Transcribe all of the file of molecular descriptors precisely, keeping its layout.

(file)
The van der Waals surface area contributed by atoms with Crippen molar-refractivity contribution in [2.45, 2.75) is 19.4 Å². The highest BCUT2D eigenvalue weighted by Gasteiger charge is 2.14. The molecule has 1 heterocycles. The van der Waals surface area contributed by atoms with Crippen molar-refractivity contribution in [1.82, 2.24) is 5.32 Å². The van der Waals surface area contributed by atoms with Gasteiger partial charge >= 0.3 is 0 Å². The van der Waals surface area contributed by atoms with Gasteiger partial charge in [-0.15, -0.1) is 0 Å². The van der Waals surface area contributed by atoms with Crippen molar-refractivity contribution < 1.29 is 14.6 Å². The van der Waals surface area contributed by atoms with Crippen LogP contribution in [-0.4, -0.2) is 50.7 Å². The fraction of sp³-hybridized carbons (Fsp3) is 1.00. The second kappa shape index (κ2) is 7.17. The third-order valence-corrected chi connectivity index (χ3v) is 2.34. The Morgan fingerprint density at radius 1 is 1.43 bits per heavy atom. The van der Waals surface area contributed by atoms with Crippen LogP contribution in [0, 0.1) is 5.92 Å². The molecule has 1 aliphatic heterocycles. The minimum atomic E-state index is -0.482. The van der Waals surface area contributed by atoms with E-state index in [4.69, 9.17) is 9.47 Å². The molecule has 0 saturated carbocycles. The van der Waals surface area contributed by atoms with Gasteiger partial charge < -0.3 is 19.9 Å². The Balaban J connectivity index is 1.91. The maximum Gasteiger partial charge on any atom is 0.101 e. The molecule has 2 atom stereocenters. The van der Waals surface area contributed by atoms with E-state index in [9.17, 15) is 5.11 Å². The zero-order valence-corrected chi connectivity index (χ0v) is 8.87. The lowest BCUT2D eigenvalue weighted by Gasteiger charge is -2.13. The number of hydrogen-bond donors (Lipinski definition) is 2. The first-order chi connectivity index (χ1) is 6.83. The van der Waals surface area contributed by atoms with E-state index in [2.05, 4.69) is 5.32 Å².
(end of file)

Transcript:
The van der Waals surface area contributed by atoms with Crippen molar-refractivity contribution in [2.45, 2.75) is 19.4 Å². The highest BCUT2D eigenvalue weighted by Gasteiger charge is 2.14. The molecule has 1 heterocycles. The van der Waals surface area contributed by atoms with Crippen molar-refractivity contribution in [1.82, 2.24) is 5.32 Å². The van der Waals surface area contributed by atoms with Gasteiger partial charge >= 0.3 is 0 Å². The van der Waals surface area contributed by atoms with Gasteiger partial charge in [-0.15, -0.1) is 0 Å². The van der Waals surface area contributed by atoms with Crippen molar-refractivity contribution < 1.29 is 14.6 Å². The van der Waals surface area contributed by atoms with Crippen LogP contribution in [-0.4, -0.2) is 50.7 Å². The fraction of sp³-hybridized carbons (Fsp3) is 1.00. The second kappa shape index (κ2) is 7.17. The third-order valence-corrected chi connectivity index (χ3v) is 2.34. The Morgan fingerprint density at radius 1 is 1.43 bits per heavy atom. The van der Waals surface area contributed by atoms with Crippen LogP contribution in [0, 0.1) is 5.92 Å². The molecule has 1 aliphatic heterocycles. The minimum atomic E-state index is -0.482. The van der Waals surface area contributed by atoms with E-state index in [4.69, 9.17) is 9.47 Å². The molecule has 0 saturated carbocycles. The van der Waals surface area contributed by atoms with Gasteiger partial charge < -0.3 is 19.9 Å². The Balaban J connectivity index is 1.91. The maximum Gasteiger partial charge on any atom is 0.101 e. The molecule has 2 atom stereocenters. The van der Waals surface area contributed by atoms with E-state index in [9.17, 15) is 5.11 Å². The zero-order valence-corrected chi connectivity index (χ0v) is 8.87. The lowest BCUT2D eigenvalue weighted by Gasteiger charge is -2.13. The number of hydrogen-bond donors (Lipinski definition) is 2. The first-order chi connectivity index (χ1) is 6.83. The van der Waals surface area contributed by atoms with E-state index in [2.05, 4.69) is 5.32 Å².